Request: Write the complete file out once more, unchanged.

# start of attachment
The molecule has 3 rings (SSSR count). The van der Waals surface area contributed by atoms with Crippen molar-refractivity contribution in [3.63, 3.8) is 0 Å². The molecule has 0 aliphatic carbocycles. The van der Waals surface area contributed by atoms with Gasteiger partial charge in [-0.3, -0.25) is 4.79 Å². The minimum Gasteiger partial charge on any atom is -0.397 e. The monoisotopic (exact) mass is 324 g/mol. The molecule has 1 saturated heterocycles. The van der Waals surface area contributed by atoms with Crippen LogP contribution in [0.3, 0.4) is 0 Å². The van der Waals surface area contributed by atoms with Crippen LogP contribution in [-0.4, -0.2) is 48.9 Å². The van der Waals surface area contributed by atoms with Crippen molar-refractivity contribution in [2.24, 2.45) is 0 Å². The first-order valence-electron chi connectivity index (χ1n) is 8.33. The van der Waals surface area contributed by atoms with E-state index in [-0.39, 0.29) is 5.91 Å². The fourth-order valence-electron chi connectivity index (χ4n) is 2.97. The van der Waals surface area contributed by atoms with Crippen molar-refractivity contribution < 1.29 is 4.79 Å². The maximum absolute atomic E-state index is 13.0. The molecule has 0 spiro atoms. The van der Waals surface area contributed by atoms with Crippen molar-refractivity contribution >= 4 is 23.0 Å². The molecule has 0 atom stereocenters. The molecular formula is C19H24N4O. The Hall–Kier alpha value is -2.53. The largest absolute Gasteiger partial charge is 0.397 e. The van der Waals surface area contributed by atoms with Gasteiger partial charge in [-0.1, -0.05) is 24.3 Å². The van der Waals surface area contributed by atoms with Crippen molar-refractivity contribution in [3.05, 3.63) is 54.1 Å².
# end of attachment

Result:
The molecule has 3 rings (SSSR count). The van der Waals surface area contributed by atoms with Crippen molar-refractivity contribution in [3.63, 3.8) is 0 Å². The molecule has 0 aliphatic carbocycles. The van der Waals surface area contributed by atoms with Gasteiger partial charge in [-0.3, -0.25) is 4.79 Å². The minimum Gasteiger partial charge on any atom is -0.397 e. The monoisotopic (exact) mass is 324 g/mol. The molecule has 1 saturated heterocycles. The van der Waals surface area contributed by atoms with Crippen LogP contribution in [0.3, 0.4) is 0 Å². The van der Waals surface area contributed by atoms with Crippen LogP contribution in [-0.4, -0.2) is 48.9 Å². The van der Waals surface area contributed by atoms with Crippen molar-refractivity contribution in [2.24, 2.45) is 0 Å². The first-order valence-electron chi connectivity index (χ1n) is 8.33. The van der Waals surface area contributed by atoms with E-state index in [-0.39, 0.29) is 5.91 Å². The fourth-order valence-electron chi connectivity index (χ4n) is 2.97. The van der Waals surface area contributed by atoms with Crippen molar-refractivity contribution < 1.29 is 4.79 Å². The maximum absolute atomic E-state index is 13.0. The molecule has 0 spiro atoms. The van der Waals surface area contributed by atoms with Crippen molar-refractivity contribution >= 4 is 23.0 Å². The molecule has 0 atom stereocenters. The molecular formula is C19H24N4O. The Hall–Kier alpha value is -2.53. The largest absolute Gasteiger partial charge is 0.397 e. The van der Waals surface area contributed by atoms with Gasteiger partial charge in [-0.1, -0.05) is 24.3 Å². The van der Waals surface area contributed by atoms with Crippen molar-refractivity contribution in [3.05, 3.63) is 54.1 Å².